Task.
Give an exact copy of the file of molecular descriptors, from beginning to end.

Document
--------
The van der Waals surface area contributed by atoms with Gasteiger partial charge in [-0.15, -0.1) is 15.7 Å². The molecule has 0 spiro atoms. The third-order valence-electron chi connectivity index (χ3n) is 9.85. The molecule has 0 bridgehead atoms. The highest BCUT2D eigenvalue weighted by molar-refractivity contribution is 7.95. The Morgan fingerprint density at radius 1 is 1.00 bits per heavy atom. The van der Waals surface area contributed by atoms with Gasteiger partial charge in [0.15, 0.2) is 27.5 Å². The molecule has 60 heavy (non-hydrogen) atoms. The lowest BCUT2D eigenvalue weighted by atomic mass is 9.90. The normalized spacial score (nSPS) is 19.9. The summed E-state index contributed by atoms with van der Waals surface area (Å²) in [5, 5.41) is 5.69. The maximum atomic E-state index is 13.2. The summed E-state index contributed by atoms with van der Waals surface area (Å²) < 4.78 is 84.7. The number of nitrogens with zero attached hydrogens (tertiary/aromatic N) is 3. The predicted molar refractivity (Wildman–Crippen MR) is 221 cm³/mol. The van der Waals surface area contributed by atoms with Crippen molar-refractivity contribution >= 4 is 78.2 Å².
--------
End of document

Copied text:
The van der Waals surface area contributed by atoms with Gasteiger partial charge in [-0.15, -0.1) is 15.7 Å². The molecule has 0 spiro atoms. The third-order valence-electron chi connectivity index (χ3n) is 9.85. The molecule has 0 bridgehead atoms. The highest BCUT2D eigenvalue weighted by molar-refractivity contribution is 7.95. The Morgan fingerprint density at radius 1 is 1.00 bits per heavy atom. The van der Waals surface area contributed by atoms with Gasteiger partial charge in [0.15, 0.2) is 27.5 Å². The molecule has 60 heavy (non-hydrogen) atoms. The lowest BCUT2D eigenvalue weighted by atomic mass is 9.90. The normalized spacial score (nSPS) is 19.9. The summed E-state index contributed by atoms with van der Waals surface area (Å²) in [5, 5.41) is 5.69. The maximum atomic E-state index is 13.2. The summed E-state index contributed by atoms with van der Waals surface area (Å²) < 4.78 is 84.7. The number of nitrogens with zero attached hydrogens (tertiary/aromatic N) is 3. The predicted molar refractivity (Wildman–Crippen MR) is 221 cm³/mol. The van der Waals surface area contributed by atoms with Crippen molar-refractivity contribution >= 4 is 78.2 Å².